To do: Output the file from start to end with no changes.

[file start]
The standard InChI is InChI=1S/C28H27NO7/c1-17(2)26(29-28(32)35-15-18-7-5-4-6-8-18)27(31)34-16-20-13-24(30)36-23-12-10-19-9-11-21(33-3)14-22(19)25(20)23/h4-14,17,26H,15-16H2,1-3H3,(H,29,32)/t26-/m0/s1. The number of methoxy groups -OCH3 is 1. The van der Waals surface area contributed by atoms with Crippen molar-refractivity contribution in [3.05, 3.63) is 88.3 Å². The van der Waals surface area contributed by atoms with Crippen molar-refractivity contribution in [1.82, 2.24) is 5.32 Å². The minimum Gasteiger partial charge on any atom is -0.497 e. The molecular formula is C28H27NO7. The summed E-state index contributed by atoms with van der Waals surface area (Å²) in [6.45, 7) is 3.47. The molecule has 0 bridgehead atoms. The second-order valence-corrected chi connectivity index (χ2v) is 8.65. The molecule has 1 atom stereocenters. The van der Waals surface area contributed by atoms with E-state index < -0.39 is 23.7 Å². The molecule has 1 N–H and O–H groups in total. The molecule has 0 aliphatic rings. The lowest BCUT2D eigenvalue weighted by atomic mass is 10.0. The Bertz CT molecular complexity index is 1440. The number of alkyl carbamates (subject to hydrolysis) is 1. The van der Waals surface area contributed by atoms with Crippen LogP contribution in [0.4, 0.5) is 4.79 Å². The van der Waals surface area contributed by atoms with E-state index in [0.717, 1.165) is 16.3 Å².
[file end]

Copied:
The standard InChI is InChI=1S/C28H27NO7/c1-17(2)26(29-28(32)35-15-18-7-5-4-6-8-18)27(31)34-16-20-13-24(30)36-23-12-10-19-9-11-21(33-3)14-22(19)25(20)23/h4-14,17,26H,15-16H2,1-3H3,(H,29,32)/t26-/m0/s1. The number of methoxy groups -OCH3 is 1. The van der Waals surface area contributed by atoms with Crippen molar-refractivity contribution in [3.05, 3.63) is 88.3 Å². The van der Waals surface area contributed by atoms with Crippen molar-refractivity contribution in [1.82, 2.24) is 5.32 Å². The minimum Gasteiger partial charge on any atom is -0.497 e. The molecular formula is C28H27NO7. The summed E-state index contributed by atoms with van der Waals surface area (Å²) in [6.45, 7) is 3.47. The molecule has 0 bridgehead atoms. The second-order valence-corrected chi connectivity index (χ2v) is 8.65. The molecule has 1 atom stereocenters. The van der Waals surface area contributed by atoms with E-state index < -0.39 is 23.7 Å². The molecule has 1 N–H and O–H groups in total. The molecule has 0 aliphatic rings. The lowest BCUT2D eigenvalue weighted by atomic mass is 10.0. The Bertz CT molecular complexity index is 1440. The number of alkyl carbamates (subject to hydrolysis) is 1. The van der Waals surface area contributed by atoms with Crippen LogP contribution in [0.4, 0.5) is 4.79 Å². The van der Waals surface area contributed by atoms with E-state index in [0.717, 1.165) is 16.3 Å².